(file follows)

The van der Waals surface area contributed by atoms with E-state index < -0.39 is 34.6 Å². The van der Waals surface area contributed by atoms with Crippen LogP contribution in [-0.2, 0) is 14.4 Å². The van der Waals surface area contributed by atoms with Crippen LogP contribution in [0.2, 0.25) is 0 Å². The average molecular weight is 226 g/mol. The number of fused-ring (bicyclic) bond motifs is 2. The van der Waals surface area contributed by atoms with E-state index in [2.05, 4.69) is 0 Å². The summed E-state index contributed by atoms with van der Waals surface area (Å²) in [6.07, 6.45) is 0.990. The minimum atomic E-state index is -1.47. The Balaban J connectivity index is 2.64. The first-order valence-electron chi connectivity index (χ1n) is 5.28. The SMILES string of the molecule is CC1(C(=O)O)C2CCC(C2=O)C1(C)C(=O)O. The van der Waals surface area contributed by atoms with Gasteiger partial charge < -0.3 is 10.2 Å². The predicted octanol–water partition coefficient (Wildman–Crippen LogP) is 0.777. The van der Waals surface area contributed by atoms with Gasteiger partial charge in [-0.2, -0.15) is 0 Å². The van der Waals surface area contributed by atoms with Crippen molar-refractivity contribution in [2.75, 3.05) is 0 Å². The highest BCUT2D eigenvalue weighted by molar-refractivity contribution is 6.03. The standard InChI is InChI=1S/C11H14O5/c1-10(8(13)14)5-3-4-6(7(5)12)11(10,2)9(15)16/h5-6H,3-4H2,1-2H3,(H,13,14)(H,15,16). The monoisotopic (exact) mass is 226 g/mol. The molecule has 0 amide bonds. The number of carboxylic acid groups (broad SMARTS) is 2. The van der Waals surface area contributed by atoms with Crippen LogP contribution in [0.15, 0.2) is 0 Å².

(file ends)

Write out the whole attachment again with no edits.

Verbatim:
The van der Waals surface area contributed by atoms with E-state index < -0.39 is 34.6 Å². The van der Waals surface area contributed by atoms with Crippen LogP contribution in [-0.2, 0) is 14.4 Å². The van der Waals surface area contributed by atoms with Crippen LogP contribution in [0.2, 0.25) is 0 Å². The average molecular weight is 226 g/mol. The number of fused-ring (bicyclic) bond motifs is 2. The van der Waals surface area contributed by atoms with E-state index in [2.05, 4.69) is 0 Å². The summed E-state index contributed by atoms with van der Waals surface area (Å²) in [6.07, 6.45) is 0.990. The minimum atomic E-state index is -1.47. The Balaban J connectivity index is 2.64. The first-order valence-electron chi connectivity index (χ1n) is 5.28. The SMILES string of the molecule is CC1(C(=O)O)C2CCC(C2=O)C1(C)C(=O)O. The van der Waals surface area contributed by atoms with Gasteiger partial charge < -0.3 is 10.2 Å². The predicted octanol–water partition coefficient (Wildman–Crippen LogP) is 0.777. The van der Waals surface area contributed by atoms with Gasteiger partial charge in [-0.2, -0.15) is 0 Å². The van der Waals surface area contributed by atoms with Crippen molar-refractivity contribution in [2.75, 3.05) is 0 Å². The highest BCUT2D eigenvalue weighted by molar-refractivity contribution is 6.03. The standard InChI is InChI=1S/C11H14O5/c1-10(8(13)14)5-3-4-6(7(5)12)11(10,2)9(15)16/h5-6H,3-4H2,1-2H3,(H,13,14)(H,15,16). The monoisotopic (exact) mass is 226 g/mol. The molecule has 0 amide bonds. The number of carboxylic acid groups (broad SMARTS) is 2. The van der Waals surface area contributed by atoms with Crippen LogP contribution in [0.15, 0.2) is 0 Å².